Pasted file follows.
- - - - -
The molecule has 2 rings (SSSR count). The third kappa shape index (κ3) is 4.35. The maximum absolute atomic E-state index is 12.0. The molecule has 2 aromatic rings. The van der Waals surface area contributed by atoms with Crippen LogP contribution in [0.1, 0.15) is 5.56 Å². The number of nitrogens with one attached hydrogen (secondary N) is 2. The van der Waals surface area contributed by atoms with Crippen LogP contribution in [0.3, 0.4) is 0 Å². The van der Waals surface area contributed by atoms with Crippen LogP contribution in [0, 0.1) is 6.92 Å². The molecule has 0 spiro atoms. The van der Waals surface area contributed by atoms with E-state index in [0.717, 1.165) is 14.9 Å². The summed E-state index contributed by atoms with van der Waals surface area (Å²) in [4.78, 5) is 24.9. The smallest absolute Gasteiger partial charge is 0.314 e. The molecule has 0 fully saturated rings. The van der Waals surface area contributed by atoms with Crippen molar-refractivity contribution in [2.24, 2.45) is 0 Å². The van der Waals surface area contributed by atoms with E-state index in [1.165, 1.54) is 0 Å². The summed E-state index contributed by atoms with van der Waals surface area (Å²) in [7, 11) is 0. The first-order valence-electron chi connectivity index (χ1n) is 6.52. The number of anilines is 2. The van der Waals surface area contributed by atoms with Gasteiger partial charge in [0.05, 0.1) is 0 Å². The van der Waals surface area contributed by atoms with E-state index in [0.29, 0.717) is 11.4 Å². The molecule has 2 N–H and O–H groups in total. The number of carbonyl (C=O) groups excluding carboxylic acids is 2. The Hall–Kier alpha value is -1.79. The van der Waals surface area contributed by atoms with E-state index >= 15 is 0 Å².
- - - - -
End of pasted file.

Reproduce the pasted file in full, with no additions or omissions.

The molecule has 2 rings (SSSR count). The third kappa shape index (κ3) is 4.35. The maximum absolute atomic E-state index is 12.0. The molecule has 2 aromatic rings. The van der Waals surface area contributed by atoms with Crippen LogP contribution in [0.1, 0.15) is 5.56 Å². The number of nitrogens with one attached hydrogen (secondary N) is 2. The van der Waals surface area contributed by atoms with Crippen LogP contribution in [0.3, 0.4) is 0 Å². The van der Waals surface area contributed by atoms with Crippen LogP contribution in [0, 0.1) is 6.92 Å². The molecule has 0 spiro atoms. The van der Waals surface area contributed by atoms with E-state index in [0.717, 1.165) is 14.9 Å². The summed E-state index contributed by atoms with van der Waals surface area (Å²) in [4.78, 5) is 24.9. The smallest absolute Gasteiger partial charge is 0.314 e. The molecule has 0 fully saturated rings. The van der Waals surface area contributed by atoms with Crippen molar-refractivity contribution in [2.24, 2.45) is 0 Å². The van der Waals surface area contributed by atoms with E-state index in [1.165, 1.54) is 0 Å². The summed E-state index contributed by atoms with van der Waals surface area (Å²) in [7, 11) is 0. The first-order valence-electron chi connectivity index (χ1n) is 6.52. The number of anilines is 2. The van der Waals surface area contributed by atoms with Gasteiger partial charge in [0.05, 0.1) is 0 Å². The van der Waals surface area contributed by atoms with E-state index in [0.29, 0.717) is 11.4 Å². The molecule has 2 N–H and O–H groups in total. The number of carbonyl (C=O) groups excluding carboxylic acids is 2. The Hall–Kier alpha value is -1.79. The van der Waals surface area contributed by atoms with E-state index >= 15 is 0 Å².